Phyre2 (Kelley et al., 2015[Kelley, L. A., Mezulis, S., Yates, C. M., Wass, M. N. & Sternberg, M. J. E. (2015). Nature Protoc. 10, 845-858.]) relies on HHsearch searches. Once templates have been identified, MODELLER is then used to predict the most probable model. Amino-acid side chains are added to the final model using SCRWL (Krivov et al., 2009[Krivov, G. G., Shapovalov, M. V. & Dunbrack, R. L. (2009). Proteins, 77, 778-795.]). In addition to the comparative modelling pipeline, Phyre2 also provides multiple-template and ab initio approaches to model the query. Recently, Phyre2 introduced PhyrePower, which models queries with distant homology using contact threading, i.e. pairwise alignment of eigen­decomposed contact maps (https://hub.docker.com/r/filippis/phyrepower-docker/). VIVACE (Ochoa-Montaño et al., 2015[Ochoa-Montaño, B., Mohan, N. & Blundell, T. L. (2015). Database, 2015, bav026.]) uses the FUGUE environment-specific substitution table and structure-dependent gap-penalty homology-detection method (Shi et al., 2001[Shi, J., Blundell, T. L. & Mizuguchi, K. (2001). J. Mol. Biol. 310, 243-257.]) to search for structural templates from the TOCCATA library (B. Ochoa-Montaño, R. Bickerton & T. L. Blundell; http://structure.bioc.cam.ac.uk/toccata). If several structural templates are matched, they are aligned using BATON (a streamlined version of COMPARER; Sali & Blundell, 1990[Sali, A. & Blundell, T. L. (1990). J. Mol. Biol. 212, 403-428.]). VIVACE uses the sequence-alignment module (which uses information from multiple sequences and structures) implemented in FUGUE (for further details, see Shi et al., 2001[Shi, J., Blundell, T. L. & Mizuguchi, K. (2001). J. Mol. Biol. 310, 243-257.]) to align the query with the template. Subsequently, the alignment is fed into MODELLER to generate a model. Both SUPERFAMILY and Gene3D use HMMer3 (Eddy, 2011[Eddy, S. R. (2011). PLoS Comput. Biol. 7, e1002195.]) to search their template libraries (based on SCOP and CATH, respectively). Structural models are created by using the HMM alignment of the sequence to the best superfamily and are then resolved using MODELLER.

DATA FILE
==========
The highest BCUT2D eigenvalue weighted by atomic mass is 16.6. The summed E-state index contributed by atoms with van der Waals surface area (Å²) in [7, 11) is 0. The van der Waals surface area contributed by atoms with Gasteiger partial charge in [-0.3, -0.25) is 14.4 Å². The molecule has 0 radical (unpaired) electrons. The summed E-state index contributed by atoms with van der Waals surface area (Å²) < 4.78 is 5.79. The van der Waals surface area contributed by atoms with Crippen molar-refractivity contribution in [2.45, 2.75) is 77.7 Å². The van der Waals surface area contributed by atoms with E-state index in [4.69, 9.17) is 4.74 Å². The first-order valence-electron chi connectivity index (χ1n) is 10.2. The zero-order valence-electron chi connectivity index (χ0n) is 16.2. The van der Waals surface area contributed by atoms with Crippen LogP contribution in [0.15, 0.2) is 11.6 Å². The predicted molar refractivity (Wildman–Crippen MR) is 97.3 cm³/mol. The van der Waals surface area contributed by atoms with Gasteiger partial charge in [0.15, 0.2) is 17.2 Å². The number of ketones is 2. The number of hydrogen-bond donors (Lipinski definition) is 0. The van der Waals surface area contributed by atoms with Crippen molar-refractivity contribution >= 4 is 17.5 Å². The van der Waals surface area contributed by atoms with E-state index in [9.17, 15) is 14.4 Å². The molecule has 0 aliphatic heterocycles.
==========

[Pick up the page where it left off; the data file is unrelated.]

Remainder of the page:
6. Improvements in template selection obtained by subclustering protein domain superfamilies